Local television audiences are turning to cable, Web, and print options for daily news. According to a new report from Forrester Research, Inc. (Nasdaq: FORR), broadcasters can recover local relevance only by extending their programming and promotion throughout the day to cable operators, newspapers, and online providers. Stations must recreate themselves as providers of video programming and marketing services across all channels.
“Local TV stations are losing news-audience share, ad revenues, and exclusive network content. And, to make things worse, new FCC ownership regulations will prompt a frenzy of mergers, swaps, and acquisitions over the next three years,” said Daniel P. O’Brien, senior analyst at Forrester. “The time has come to team up with other local media before these opportunities vanish.”
To reconnect with local news audiences, broadcasters are advised to collaborate with newspapers to cross-promote their headlines, share content liberally, and strive for all-day relevance. By drawing upon print coverage, stations can add depth to their news coverage and boost their credibility. Since these mutually beneficial partnerships can be based on barter, neither party needs to make steep cash investments. Once a joint venture is in place, competitors are locked out.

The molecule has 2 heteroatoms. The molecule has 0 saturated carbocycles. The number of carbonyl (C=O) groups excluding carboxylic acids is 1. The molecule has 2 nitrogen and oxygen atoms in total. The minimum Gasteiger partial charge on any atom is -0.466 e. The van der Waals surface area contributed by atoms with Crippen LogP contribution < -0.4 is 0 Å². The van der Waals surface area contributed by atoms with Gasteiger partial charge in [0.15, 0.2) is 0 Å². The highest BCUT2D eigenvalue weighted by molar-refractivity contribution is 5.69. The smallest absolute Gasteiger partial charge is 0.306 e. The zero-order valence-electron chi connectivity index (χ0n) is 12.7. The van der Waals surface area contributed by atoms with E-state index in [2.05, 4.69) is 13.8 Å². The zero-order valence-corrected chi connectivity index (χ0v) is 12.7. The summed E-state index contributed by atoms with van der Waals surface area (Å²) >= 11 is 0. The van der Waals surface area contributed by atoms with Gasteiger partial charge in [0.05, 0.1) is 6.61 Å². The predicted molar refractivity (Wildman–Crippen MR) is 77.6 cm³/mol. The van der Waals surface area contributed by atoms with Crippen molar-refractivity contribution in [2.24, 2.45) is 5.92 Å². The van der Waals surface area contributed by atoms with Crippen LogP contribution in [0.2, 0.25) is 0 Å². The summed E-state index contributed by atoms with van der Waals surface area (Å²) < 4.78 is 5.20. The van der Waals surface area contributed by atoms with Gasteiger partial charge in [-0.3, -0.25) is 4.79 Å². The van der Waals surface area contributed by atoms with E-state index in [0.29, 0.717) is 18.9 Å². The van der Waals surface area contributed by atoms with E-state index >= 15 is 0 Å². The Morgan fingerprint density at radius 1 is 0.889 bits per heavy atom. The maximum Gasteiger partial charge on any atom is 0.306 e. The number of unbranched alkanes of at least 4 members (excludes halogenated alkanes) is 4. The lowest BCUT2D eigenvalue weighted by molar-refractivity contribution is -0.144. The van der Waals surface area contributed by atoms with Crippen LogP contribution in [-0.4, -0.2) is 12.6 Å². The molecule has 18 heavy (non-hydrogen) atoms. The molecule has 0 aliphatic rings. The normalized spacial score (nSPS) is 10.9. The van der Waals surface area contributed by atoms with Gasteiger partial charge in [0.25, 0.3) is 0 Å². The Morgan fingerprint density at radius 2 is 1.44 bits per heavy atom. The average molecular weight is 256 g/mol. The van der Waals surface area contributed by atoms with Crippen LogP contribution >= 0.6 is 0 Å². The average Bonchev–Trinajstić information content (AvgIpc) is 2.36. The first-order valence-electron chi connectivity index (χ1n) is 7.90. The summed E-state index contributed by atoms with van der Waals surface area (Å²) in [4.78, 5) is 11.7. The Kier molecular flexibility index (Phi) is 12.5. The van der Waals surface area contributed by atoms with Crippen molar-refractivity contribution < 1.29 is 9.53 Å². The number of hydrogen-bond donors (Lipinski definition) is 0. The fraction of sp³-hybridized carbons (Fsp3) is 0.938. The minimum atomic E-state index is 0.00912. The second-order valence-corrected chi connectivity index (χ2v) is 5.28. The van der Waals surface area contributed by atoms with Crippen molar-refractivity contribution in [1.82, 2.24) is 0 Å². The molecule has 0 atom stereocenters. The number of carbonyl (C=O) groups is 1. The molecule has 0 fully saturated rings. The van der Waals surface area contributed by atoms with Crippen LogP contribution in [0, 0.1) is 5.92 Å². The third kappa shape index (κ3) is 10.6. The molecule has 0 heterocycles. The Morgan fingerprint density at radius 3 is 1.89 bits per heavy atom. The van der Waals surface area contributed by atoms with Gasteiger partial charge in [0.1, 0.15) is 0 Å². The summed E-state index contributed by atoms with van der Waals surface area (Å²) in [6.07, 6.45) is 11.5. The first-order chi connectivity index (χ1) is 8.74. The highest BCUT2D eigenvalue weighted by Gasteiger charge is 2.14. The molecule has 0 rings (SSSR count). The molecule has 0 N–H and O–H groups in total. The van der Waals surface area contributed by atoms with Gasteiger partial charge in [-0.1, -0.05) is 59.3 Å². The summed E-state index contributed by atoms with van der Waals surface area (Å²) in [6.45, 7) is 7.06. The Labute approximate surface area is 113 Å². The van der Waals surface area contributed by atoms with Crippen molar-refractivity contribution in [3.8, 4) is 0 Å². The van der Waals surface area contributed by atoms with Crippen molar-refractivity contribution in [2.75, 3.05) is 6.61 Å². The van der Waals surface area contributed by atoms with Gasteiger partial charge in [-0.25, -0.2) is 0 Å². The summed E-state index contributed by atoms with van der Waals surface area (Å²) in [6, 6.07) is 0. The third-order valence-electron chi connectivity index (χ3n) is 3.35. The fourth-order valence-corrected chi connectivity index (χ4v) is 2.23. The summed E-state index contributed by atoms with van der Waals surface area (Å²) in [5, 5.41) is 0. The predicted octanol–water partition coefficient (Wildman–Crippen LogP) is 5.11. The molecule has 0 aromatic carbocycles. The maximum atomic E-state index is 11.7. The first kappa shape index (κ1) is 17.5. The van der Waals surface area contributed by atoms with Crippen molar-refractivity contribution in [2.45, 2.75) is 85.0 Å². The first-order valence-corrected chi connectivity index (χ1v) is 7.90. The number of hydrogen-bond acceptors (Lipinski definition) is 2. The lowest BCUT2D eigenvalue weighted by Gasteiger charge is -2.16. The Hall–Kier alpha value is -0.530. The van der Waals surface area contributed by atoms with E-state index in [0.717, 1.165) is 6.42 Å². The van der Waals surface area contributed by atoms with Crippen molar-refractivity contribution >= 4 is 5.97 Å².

Deals with cable operators are also necessary for stations because of their strong distribution channels. With cable operators now able to buy broadcasters, stations must enter into working partnerships before they are left out. Local stations should trade their brand and on-air talent for all-day presence on new local cable channels. Additionally, cable’s emerging video on-demand technology can deliver newscasts at any time throughout the day.
Through information-rich online services, the Web provides broadcasters with an unprecedented opportunity to connect with audiences, particularly at work, and to provide new marketing opportunities for local advertisers. Local stations should plan for all-digital, all-inclusive newsrooms, which will automatically format local and wire-services content for Web sites, radio, PDAs, news kiosks, and set-top boxes.
“Station groups that want to grow rather than sell must create quick-execution templates for these local partnerships — and invest in central costing tools that let them function more like networks,” said O’Brien.
O’Brien is participating in NAB2002, the National Association of Broadcasters annual conference, taking place in Las Vegas, April 6-11. The first NAB panel O’Brien joins will address the impact of personal video recorders and is sponsored by A.G. Edwards. The second panel will focus on network-affiliated relations and is sponsored by the American Bar Association.